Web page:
What ruined the novel for me was that my growing, gnawing concern that DFW was taking too long to get where he was going met my growing, gnawing concern that he wasn't going anywhere in particular. More patient than Kurt Vonnegut, I do not demand that every sentence in a story either advance plot or reveal character - and indeed even if I were of this mind the very act of opening a 1,000+ page tome is implicit agreement to suspend this requirement - but these two functions are indeed the most important that a sentence in a work of fiction can accomplish. After we paint a picture, establish an atmosphere, toy with an idea and leave a little room for the occasional parenthetical aside, I think it is high time we advance the plot.

What, then, was DFW doing with all those sentences? Is there a reason we are treated to long stretches of boys complaining about how tired they are after tennis practice? Not just one passage, which itself was four times longer - at least - than it needed to be, but replicant passages that do nothing that I can see save belabor the point? Was there something subtle accomplished in this seemingly surplus verbiage? I have already conceded there might have been, but just as a man calls a woman a nymphomaniac at the precise moment her sex drive eclipses his, I call a tract useless at the precise point its subtlety eludes my detection. The bits of character and humorous moments came to be surrounded by greater and greater quantities of excess prose, prose for the sake of it, prose in the form of tortuous filaments of sentences which, despite the memory of past periods, one felt might finally shun that particular punctuation mark and keep going to the final page. If that last sentence left the good reader winded, I suggest he not attempt Infinite Jest. When a sand dune is a challenge, Mount Everest is beyond consideration.

Finally, interminability met aimlessness, or so it seemed to me, and I chose to go no further. What I have read about the book since has convinced me I made a wise decision, given my aforementioned determination to enjoy life. That opening sequence with Hal apparently serves no purpose; characters are dropped part way through; storylines never meet up; the book ends suddenly, arbitrarily, though it is possible there was a real ending in the two thirds of the book that was snipped from the first draft (those gifted at math will note that this supposes a first draft of about 3,000 pages).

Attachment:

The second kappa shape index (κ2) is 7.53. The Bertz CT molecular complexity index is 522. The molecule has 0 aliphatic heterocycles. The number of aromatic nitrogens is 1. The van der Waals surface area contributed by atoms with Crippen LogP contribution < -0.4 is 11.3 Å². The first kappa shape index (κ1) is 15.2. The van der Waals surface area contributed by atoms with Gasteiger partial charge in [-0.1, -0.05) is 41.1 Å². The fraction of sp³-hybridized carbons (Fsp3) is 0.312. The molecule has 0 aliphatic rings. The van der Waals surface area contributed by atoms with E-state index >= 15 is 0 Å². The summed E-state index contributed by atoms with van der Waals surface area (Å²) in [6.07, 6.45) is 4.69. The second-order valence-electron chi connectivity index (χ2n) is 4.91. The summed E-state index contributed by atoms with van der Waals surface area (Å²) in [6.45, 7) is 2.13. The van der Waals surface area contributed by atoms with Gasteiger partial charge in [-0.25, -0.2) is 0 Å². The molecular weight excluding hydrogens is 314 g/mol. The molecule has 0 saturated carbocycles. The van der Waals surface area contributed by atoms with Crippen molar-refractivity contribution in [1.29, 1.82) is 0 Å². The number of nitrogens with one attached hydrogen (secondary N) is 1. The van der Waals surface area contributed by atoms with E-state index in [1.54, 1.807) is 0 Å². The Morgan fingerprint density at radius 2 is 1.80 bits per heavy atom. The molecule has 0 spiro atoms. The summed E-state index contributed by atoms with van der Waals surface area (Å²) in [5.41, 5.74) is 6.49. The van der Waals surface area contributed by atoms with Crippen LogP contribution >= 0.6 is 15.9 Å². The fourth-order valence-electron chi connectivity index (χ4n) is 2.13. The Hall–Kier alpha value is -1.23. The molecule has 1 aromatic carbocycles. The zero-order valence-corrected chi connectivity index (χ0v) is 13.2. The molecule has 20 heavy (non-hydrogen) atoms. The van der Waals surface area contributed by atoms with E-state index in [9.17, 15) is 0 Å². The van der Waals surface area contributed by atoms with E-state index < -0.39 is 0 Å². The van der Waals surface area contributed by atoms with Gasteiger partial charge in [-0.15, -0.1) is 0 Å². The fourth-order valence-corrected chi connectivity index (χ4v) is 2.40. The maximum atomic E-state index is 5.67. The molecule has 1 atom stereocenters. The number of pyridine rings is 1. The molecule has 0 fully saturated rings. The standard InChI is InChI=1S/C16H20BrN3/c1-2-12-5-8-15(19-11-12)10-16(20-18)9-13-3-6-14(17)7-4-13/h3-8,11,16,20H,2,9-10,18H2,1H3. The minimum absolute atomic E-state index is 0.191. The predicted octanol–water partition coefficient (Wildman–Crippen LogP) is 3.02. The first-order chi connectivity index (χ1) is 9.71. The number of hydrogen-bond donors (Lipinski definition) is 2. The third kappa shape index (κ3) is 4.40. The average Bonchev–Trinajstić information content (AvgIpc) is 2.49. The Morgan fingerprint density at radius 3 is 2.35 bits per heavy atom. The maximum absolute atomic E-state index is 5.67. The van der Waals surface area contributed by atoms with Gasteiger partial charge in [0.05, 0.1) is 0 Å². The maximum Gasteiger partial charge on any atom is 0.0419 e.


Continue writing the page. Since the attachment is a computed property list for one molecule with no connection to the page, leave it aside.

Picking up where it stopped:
I have occasionally dabbled at being a snob. I enjoy Hour of the Wolf, The Trial and David Lynch. I not only have the complete works of William Shakespeare but have read most of it. I once spent several hours perusing Caspar David Friedrich paintings in Berlin (and know what peruse actually means). I use a semi colon when it is called for. However, this pursuit must be abandoned; I relinquish any claim to snobbery these acts might have afforded me. I am not a snob. I enjoy plot. I require it, in fact. I may have a certain tolerance for dawdling but plot I refuse to do without, and so dies Infinite Jest on the sword-point of my opinion.

Nevertheless, I will not be called a dimwit. While I concede that all dimwits hate IJ, not all haters of IJ are dimwits. I hope the other side can concede that though not all lovers of IJ are hipster poseurs, all hipster poseurs love Infinite Jest, whether they have managed to get through it or not.